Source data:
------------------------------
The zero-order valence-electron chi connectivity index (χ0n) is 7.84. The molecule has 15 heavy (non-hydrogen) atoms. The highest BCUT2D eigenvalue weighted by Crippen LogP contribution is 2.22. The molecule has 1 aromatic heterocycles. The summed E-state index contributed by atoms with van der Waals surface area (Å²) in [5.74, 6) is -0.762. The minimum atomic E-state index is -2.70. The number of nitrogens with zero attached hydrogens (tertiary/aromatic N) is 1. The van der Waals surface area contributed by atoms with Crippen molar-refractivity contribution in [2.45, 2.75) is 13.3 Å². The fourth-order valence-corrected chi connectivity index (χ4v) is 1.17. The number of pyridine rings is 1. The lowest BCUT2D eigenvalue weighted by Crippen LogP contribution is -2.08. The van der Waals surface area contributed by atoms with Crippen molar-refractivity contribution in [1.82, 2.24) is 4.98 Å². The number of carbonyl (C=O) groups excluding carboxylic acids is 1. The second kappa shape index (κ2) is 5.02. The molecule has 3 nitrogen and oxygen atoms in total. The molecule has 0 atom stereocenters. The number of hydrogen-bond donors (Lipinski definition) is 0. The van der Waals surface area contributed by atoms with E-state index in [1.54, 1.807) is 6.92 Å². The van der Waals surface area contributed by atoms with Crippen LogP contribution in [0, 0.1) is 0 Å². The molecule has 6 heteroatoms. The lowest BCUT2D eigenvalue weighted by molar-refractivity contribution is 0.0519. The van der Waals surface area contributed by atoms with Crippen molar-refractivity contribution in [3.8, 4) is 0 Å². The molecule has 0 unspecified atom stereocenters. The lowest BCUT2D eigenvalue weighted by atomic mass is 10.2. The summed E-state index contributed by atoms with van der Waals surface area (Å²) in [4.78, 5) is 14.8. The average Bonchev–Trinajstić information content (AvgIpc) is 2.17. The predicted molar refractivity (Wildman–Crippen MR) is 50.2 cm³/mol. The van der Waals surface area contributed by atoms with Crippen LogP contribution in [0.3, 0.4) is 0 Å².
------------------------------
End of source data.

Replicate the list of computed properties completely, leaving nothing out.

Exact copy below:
The zero-order valence-electron chi connectivity index (χ0n) is 7.84. The molecule has 15 heavy (non-hydrogen) atoms. The highest BCUT2D eigenvalue weighted by Crippen LogP contribution is 2.22. The molecule has 1 aromatic heterocycles. The summed E-state index contributed by atoms with van der Waals surface area (Å²) in [5.74, 6) is -0.762. The minimum atomic E-state index is -2.70. The number of nitrogens with zero attached hydrogens (tertiary/aromatic N) is 1. The van der Waals surface area contributed by atoms with Crippen molar-refractivity contribution in [2.45, 2.75) is 13.3 Å². The fourth-order valence-corrected chi connectivity index (χ4v) is 1.17. The number of pyridine rings is 1. The lowest BCUT2D eigenvalue weighted by Crippen LogP contribution is -2.08. The van der Waals surface area contributed by atoms with Crippen molar-refractivity contribution in [1.82, 2.24) is 4.98 Å². The number of carbonyl (C=O) groups excluding carboxylic acids is 1. The second kappa shape index (κ2) is 5.02. The molecule has 3 nitrogen and oxygen atoms in total. The molecule has 0 atom stereocenters. The number of hydrogen-bond donors (Lipinski definition) is 0. The van der Waals surface area contributed by atoms with E-state index in [1.54, 1.807) is 6.92 Å². The van der Waals surface area contributed by atoms with Crippen LogP contribution in [0, 0.1) is 0 Å². The molecule has 6 heteroatoms. The lowest BCUT2D eigenvalue weighted by molar-refractivity contribution is 0.0519. The van der Waals surface area contributed by atoms with Crippen molar-refractivity contribution in [3.8, 4) is 0 Å². The molecule has 0 unspecified atom stereocenters. The lowest BCUT2D eigenvalue weighted by atomic mass is 10.2. The summed E-state index contributed by atoms with van der Waals surface area (Å²) in [4.78, 5) is 14.8. The average Bonchev–Trinajstić information content (AvgIpc) is 2.17. The predicted molar refractivity (Wildman–Crippen MR) is 50.2 cm³/mol. The van der Waals surface area contributed by atoms with Crippen LogP contribution in [0.3, 0.4) is 0 Å².